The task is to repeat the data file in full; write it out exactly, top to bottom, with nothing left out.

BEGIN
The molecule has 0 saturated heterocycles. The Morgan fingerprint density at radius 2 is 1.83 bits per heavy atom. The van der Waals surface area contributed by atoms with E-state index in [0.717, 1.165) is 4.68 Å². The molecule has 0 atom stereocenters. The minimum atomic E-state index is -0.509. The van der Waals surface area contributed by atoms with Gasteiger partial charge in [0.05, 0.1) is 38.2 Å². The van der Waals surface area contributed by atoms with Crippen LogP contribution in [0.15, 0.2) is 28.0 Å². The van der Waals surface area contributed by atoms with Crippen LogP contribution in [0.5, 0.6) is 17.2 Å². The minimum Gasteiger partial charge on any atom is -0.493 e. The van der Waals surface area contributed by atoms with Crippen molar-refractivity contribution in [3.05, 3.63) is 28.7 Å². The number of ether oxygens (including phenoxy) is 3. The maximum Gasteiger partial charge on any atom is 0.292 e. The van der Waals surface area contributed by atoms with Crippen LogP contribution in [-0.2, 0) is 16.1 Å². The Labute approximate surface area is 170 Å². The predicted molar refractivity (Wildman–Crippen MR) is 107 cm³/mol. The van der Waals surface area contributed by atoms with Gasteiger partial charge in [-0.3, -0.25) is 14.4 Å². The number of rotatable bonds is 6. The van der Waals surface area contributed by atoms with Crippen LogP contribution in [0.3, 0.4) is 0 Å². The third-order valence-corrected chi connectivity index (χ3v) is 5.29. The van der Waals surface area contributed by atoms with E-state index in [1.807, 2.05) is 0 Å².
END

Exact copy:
The molecule has 0 saturated heterocycles. The Morgan fingerprint density at radius 2 is 1.83 bits per heavy atom. The van der Waals surface area contributed by atoms with E-state index in [0.717, 1.165) is 4.68 Å². The molecule has 0 atom stereocenters. The minimum atomic E-state index is -0.509. The van der Waals surface area contributed by atoms with Gasteiger partial charge in [0.05, 0.1) is 38.2 Å². The van der Waals surface area contributed by atoms with Crippen LogP contribution in [0.15, 0.2) is 28.0 Å². The van der Waals surface area contributed by atoms with Crippen LogP contribution in [0.5, 0.6) is 17.2 Å². The minimum Gasteiger partial charge on any atom is -0.493 e. The van der Waals surface area contributed by atoms with Crippen molar-refractivity contribution in [3.05, 3.63) is 28.7 Å². The number of ether oxygens (including phenoxy) is 3. The maximum Gasteiger partial charge on any atom is 0.292 e. The van der Waals surface area contributed by atoms with Crippen LogP contribution in [-0.2, 0) is 16.1 Å². The Labute approximate surface area is 170 Å². The predicted molar refractivity (Wildman–Crippen MR) is 107 cm³/mol. The van der Waals surface area contributed by atoms with Gasteiger partial charge in [-0.3, -0.25) is 14.4 Å². The number of rotatable bonds is 6. The van der Waals surface area contributed by atoms with Crippen LogP contribution in [0.3, 0.4) is 0 Å². The third-order valence-corrected chi connectivity index (χ3v) is 5.29. The van der Waals surface area contributed by atoms with E-state index in [1.807, 2.05) is 0 Å².